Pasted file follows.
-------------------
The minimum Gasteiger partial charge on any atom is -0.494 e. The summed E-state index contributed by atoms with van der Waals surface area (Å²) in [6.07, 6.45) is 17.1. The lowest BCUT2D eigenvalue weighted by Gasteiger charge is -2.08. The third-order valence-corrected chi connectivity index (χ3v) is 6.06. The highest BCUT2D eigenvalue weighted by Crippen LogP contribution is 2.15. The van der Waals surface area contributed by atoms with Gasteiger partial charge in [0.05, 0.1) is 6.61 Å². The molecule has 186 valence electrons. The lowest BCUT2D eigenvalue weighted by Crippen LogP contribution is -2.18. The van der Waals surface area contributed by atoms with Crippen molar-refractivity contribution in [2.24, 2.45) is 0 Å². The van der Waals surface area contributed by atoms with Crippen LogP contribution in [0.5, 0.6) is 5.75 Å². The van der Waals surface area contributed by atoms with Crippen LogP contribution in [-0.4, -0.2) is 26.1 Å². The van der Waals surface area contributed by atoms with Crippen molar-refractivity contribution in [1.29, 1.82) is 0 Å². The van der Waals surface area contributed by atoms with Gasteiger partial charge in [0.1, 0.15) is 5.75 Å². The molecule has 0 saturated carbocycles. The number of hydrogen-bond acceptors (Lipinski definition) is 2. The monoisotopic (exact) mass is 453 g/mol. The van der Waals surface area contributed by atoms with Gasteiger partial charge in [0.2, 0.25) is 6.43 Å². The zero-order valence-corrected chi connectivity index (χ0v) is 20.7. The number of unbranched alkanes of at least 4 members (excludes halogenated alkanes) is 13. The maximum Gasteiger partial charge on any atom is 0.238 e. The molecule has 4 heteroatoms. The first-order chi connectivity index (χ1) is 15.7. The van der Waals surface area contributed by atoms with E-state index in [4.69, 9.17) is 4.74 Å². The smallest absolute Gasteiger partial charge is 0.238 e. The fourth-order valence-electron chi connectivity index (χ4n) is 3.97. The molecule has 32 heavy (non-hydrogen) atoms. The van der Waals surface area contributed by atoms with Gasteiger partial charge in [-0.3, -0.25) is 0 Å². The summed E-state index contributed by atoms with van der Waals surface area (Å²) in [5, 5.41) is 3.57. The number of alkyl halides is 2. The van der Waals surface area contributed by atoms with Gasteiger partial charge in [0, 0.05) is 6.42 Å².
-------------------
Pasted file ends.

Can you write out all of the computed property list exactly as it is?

The minimum Gasteiger partial charge on any atom is -0.494 e. The summed E-state index contributed by atoms with van der Waals surface area (Å²) in [6.07, 6.45) is 17.1. The lowest BCUT2D eigenvalue weighted by Gasteiger charge is -2.08. The third-order valence-corrected chi connectivity index (χ3v) is 6.06. The highest BCUT2D eigenvalue weighted by Crippen LogP contribution is 2.15. The van der Waals surface area contributed by atoms with Gasteiger partial charge in [0.05, 0.1) is 6.61 Å². The molecule has 186 valence electrons. The lowest BCUT2D eigenvalue weighted by Crippen LogP contribution is -2.18. The van der Waals surface area contributed by atoms with Crippen molar-refractivity contribution in [2.24, 2.45) is 0 Å². The van der Waals surface area contributed by atoms with Crippen LogP contribution in [0.5, 0.6) is 5.75 Å². The van der Waals surface area contributed by atoms with Crippen LogP contribution in [-0.4, -0.2) is 26.1 Å². The van der Waals surface area contributed by atoms with Crippen molar-refractivity contribution in [1.29, 1.82) is 0 Å². The van der Waals surface area contributed by atoms with Gasteiger partial charge in [0.1, 0.15) is 5.75 Å². The molecule has 0 saturated carbocycles. The number of hydrogen-bond acceptors (Lipinski definition) is 2. The monoisotopic (exact) mass is 453 g/mol. The van der Waals surface area contributed by atoms with Gasteiger partial charge in [0.2, 0.25) is 6.43 Å². The zero-order valence-corrected chi connectivity index (χ0v) is 20.7. The number of unbranched alkanes of at least 4 members (excludes halogenated alkanes) is 13. The maximum Gasteiger partial charge on any atom is 0.238 e. The molecule has 4 heteroatoms. The first-order chi connectivity index (χ1) is 15.7. The van der Waals surface area contributed by atoms with E-state index in [4.69, 9.17) is 4.74 Å². The smallest absolute Gasteiger partial charge is 0.238 e. The fourth-order valence-electron chi connectivity index (χ4n) is 3.97. The molecule has 32 heavy (non-hydrogen) atoms. The van der Waals surface area contributed by atoms with Gasteiger partial charge in [-0.3, -0.25) is 0 Å². The summed E-state index contributed by atoms with van der Waals surface area (Å²) in [5, 5.41) is 3.57. The number of alkyl halides is 2. The van der Waals surface area contributed by atoms with Gasteiger partial charge in [0, 0.05) is 6.42 Å².